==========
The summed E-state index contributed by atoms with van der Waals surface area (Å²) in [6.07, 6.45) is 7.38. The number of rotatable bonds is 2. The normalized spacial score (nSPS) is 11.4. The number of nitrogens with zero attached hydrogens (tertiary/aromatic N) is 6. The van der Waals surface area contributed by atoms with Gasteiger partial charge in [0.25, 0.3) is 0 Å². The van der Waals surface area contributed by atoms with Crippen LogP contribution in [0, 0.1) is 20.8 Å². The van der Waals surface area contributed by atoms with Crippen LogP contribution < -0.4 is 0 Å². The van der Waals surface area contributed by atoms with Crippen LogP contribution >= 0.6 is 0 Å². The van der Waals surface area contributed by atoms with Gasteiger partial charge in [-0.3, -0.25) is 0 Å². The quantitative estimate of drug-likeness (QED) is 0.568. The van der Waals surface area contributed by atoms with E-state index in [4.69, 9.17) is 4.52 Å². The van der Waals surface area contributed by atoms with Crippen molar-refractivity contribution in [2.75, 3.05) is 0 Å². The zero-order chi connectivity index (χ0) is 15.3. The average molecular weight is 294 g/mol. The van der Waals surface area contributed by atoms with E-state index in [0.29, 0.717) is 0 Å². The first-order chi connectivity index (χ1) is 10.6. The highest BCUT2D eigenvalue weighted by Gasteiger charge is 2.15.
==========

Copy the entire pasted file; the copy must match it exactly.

The summed E-state index contributed by atoms with van der Waals surface area (Å²) in [6.07, 6.45) is 7.38. The number of rotatable bonds is 2. The normalized spacial score (nSPS) is 11.4. The number of nitrogens with zero attached hydrogens (tertiary/aromatic N) is 6. The van der Waals surface area contributed by atoms with Gasteiger partial charge in [0.25, 0.3) is 0 Å². The van der Waals surface area contributed by atoms with Crippen LogP contribution in [0, 0.1) is 20.8 Å². The van der Waals surface area contributed by atoms with Crippen LogP contribution < -0.4 is 0 Å². The van der Waals surface area contributed by atoms with Crippen LogP contribution >= 0.6 is 0 Å². The van der Waals surface area contributed by atoms with Gasteiger partial charge in [-0.3, -0.25) is 0 Å². The quantitative estimate of drug-likeness (QED) is 0.568. The van der Waals surface area contributed by atoms with E-state index in [4.69, 9.17) is 4.52 Å². The van der Waals surface area contributed by atoms with Crippen molar-refractivity contribution in [2.75, 3.05) is 0 Å². The zero-order chi connectivity index (χ0) is 15.3. The average molecular weight is 294 g/mol. The van der Waals surface area contributed by atoms with E-state index in [0.29, 0.717) is 0 Å². The first-order chi connectivity index (χ1) is 10.6. The highest BCUT2D eigenvalue weighted by Gasteiger charge is 2.15.